(I posted this film about 2 years ago on Facebook. It is breathtakingtaking.)
by Woyingi Blog
Pumzi is directed by young Kenyan filmmaker Wanuri Kahiu who studied film at UCLA. Kahiu won Best Director at the Africa Movie Academy Awards for her film From a Whisper, about the 1998 bombings of the US Embassies in Nairobi, Kenya and Dar el Salaam, Tanzania. I unknowingly had already seen her work as a director because she directed the behind the scenes documentary for Philip Noyce’s film Catch a Fire, which is based on a true story of a regular oil worker who becomes a freedom fighter in apartheid South Africa. She also directed a documentary about the Kenyan environmental activist Wangari Maathai.
Pumzi is a Kenyan/South African co-production. Its South African producers are Simon Hansen (who produced the short Alive in Joburg which became the feature film District 9), Hannah Slezacek and Amira Quinlan of Inspired Minority Pictures. Kahiu was able to come up with the grant to finance the film from the Goethe Institut, Focus Features (which also produced District 9), and the Changamoto Fund. Shot over two weeks on location in South Africa, it was screened at the Sundance Film Festival and Cannes, where it won Best Short Film. Kahiu is now working on trying to develop Pumzi into a feature-length film.
The film is set in East Africa 35 years after World War III, the “Water War”. The war has caused large-scale ecological devastation. Put simply, “nature is extinct”. The land is uninhabitable so humans must leave inside specially sealed compounds. Humans only have recycled urine to drink.
The central character of the film is Asha, played by Kudzani Moswela, a South African model and actress. Asha is a curator at a virtual natural history museum in the Maitu community, in one of the compounds. She anonymously receives a sample of soil that is not toxic and decides to plant a seed she’s kept her possession. She wants to see if the soil sample is indicative that there is plant life on Earth again, but in order to get permission to go outside Asha must apply for a visa from the authorities of the Maitu community. She is denied; she’s warned to take her mandated “dream suppressant” drugs.
“There is no part of myself that has not been involved in the making PUMZI. PUMZI has invaded my every thought, my dreams, my senses. PUMZI has been my heart and it’s rhythm.
The film started as a joke. A friend and I pondered the possibility of living in a place where we paid for air. We invented the city, the virtual natural museums, the people. That was over 2 years, many tears, much frustration and several re-writes before the film was ready to go into production. At some point, the Universe (with help from Kisha Cameron) conspired and introduced me to the Producers of the film and it was a perfect fit. They were passionate about the project, profoundly knowledgeable about Sci-Fi and exceptionally generous with their expertise and resources. During pre-production one potential crewmember commented that making Pumzi (based on the budget and the ambition we had) was like pulling a rabbit out of a chicken’s ass’. Naturally he wasn’t hired, but the crew who were went above and beyond what was expected.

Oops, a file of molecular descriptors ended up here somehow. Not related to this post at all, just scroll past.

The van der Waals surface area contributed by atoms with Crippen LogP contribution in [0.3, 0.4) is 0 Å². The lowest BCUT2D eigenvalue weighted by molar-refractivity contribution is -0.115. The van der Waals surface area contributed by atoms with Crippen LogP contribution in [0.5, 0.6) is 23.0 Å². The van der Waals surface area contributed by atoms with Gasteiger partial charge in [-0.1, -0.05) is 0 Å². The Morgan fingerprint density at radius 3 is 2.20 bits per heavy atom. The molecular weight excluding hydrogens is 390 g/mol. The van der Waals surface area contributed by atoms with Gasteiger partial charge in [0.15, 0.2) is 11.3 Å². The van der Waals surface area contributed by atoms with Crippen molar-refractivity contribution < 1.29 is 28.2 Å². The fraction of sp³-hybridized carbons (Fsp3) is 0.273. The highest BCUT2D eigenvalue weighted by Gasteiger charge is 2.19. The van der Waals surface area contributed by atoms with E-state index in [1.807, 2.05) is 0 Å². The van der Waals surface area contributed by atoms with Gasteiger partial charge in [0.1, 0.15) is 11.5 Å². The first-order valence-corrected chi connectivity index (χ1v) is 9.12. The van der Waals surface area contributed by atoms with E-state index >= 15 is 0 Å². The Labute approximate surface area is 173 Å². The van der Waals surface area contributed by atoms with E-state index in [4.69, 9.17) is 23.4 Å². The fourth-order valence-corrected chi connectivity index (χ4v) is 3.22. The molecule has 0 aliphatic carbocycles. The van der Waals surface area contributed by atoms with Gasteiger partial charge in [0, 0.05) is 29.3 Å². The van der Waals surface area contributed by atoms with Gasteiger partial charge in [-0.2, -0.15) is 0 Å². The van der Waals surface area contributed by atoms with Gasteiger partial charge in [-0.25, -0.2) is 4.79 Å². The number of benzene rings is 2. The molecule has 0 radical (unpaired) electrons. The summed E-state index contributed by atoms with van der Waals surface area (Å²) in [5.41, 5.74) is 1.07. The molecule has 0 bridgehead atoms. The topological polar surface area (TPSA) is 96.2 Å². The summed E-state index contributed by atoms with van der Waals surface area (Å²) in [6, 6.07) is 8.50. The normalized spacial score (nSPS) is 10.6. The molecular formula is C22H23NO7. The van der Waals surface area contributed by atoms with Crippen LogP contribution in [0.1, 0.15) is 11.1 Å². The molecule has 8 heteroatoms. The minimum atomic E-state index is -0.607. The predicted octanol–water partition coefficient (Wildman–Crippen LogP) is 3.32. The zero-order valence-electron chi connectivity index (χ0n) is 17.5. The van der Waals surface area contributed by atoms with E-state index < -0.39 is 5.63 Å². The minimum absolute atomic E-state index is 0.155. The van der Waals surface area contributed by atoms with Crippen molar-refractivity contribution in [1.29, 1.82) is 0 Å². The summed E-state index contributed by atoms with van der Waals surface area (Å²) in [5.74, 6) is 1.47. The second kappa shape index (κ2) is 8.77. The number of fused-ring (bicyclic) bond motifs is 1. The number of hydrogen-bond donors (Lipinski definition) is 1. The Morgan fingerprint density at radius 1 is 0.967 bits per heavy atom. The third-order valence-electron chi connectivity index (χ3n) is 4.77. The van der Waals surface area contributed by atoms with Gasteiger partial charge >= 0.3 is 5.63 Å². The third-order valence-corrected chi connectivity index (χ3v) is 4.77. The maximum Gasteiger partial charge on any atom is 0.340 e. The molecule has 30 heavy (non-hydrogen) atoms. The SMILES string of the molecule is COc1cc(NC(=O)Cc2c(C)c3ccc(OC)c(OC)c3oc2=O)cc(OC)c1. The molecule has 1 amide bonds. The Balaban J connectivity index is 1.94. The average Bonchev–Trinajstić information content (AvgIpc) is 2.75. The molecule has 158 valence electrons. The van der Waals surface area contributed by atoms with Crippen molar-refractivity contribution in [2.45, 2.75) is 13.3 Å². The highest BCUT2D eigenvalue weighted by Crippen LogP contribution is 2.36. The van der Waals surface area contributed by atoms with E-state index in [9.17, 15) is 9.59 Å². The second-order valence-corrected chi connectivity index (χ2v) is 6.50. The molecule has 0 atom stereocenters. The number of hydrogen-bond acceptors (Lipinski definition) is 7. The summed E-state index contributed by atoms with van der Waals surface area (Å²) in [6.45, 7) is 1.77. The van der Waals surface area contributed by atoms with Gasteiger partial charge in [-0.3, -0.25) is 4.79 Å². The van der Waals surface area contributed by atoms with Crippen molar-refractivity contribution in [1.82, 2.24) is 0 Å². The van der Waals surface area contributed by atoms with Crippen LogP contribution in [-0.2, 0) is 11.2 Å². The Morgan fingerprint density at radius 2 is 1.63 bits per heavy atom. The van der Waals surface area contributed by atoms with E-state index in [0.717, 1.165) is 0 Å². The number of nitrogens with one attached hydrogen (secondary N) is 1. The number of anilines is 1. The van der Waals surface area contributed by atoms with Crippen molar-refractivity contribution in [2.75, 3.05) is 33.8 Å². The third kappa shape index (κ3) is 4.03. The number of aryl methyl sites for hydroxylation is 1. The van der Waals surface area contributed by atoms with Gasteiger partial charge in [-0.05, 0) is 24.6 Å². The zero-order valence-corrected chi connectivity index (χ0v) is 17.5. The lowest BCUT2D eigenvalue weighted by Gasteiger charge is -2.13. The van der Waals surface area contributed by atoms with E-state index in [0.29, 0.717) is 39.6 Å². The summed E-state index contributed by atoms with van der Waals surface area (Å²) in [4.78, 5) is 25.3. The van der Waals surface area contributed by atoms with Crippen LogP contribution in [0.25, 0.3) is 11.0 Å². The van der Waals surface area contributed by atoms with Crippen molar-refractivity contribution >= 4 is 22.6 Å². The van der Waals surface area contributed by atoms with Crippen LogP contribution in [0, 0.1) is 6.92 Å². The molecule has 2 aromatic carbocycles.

A week before the shoot was scheduled to start we had not cast the lead character, Asha. And then Kudzani Moswela walked in. Her audition, her presence and her excitement for life dissipated any doubt. She was Asha. She breathed into the film unimaginable softness and courage. She became the heart of my heart. Her interpretation of Asha and the story was painfully tender and through it new, undiscovered layers of the film came alive.
Now, years, months and many painful Visual Effects hours later, Pumzi is finished. More beautiful, more poignant, more charming than anyone expected. Pumzi is a visual ode to life. A life that (as described by Lorraine Hansberry) has within it that which is good, that which is beautiful and that which is love. Pumzi is the essence of all these. Pumzi is my breath.”
In Kenya’s Daily Nation, Kahiu states: “Wangari Maathai has been talking about this issue for years and we never heed her advice so I am not here to tell people to conserve the environment alone, I am showing them what will happen if we don’t.”
According to Wired, Kahiu researched classic 1950s films to create Pumzi’s futuristic sets, comparing the processes of matte painting and rear-screen projection with indigenous African artwork. Kahiu states: “We already have a tradition of tapestries and functional art and things like that, that loan a backdrop for films.”
Being a filmmaker in Africa is not easy. Not only is it hard to get financing for films, it is also not a respected profession. Kahiu, whose mother is a doctor and whose father is a businessman, still struggles for recognition even in her family. In an interview with CNN: “I have aunts who come up and say ‘Oh, you’re still doing that thing?’ like I should move out of it, or it’s a phase I’m passing through.”
It is also particularly difficult to be a woman filmmaker. Kahiu reflects: “The success of Kathryn Bigelow shows how, even in 2010, it’s still like ‘Oh my gosh! A woman made a film that’s winning awards!’ It’s ridiculous.”
Kahiu is committed to building a profitable film industry in Kenya: “I would like to work and build an industry, so that everyone walks away well-paid, with great hours.”
Kahiu would advise young African filmmakers: “To write their own stories. Their own experience as Africans. And to plant a tree.”
Awali Entertainment Ltd, co-founded by Kahiu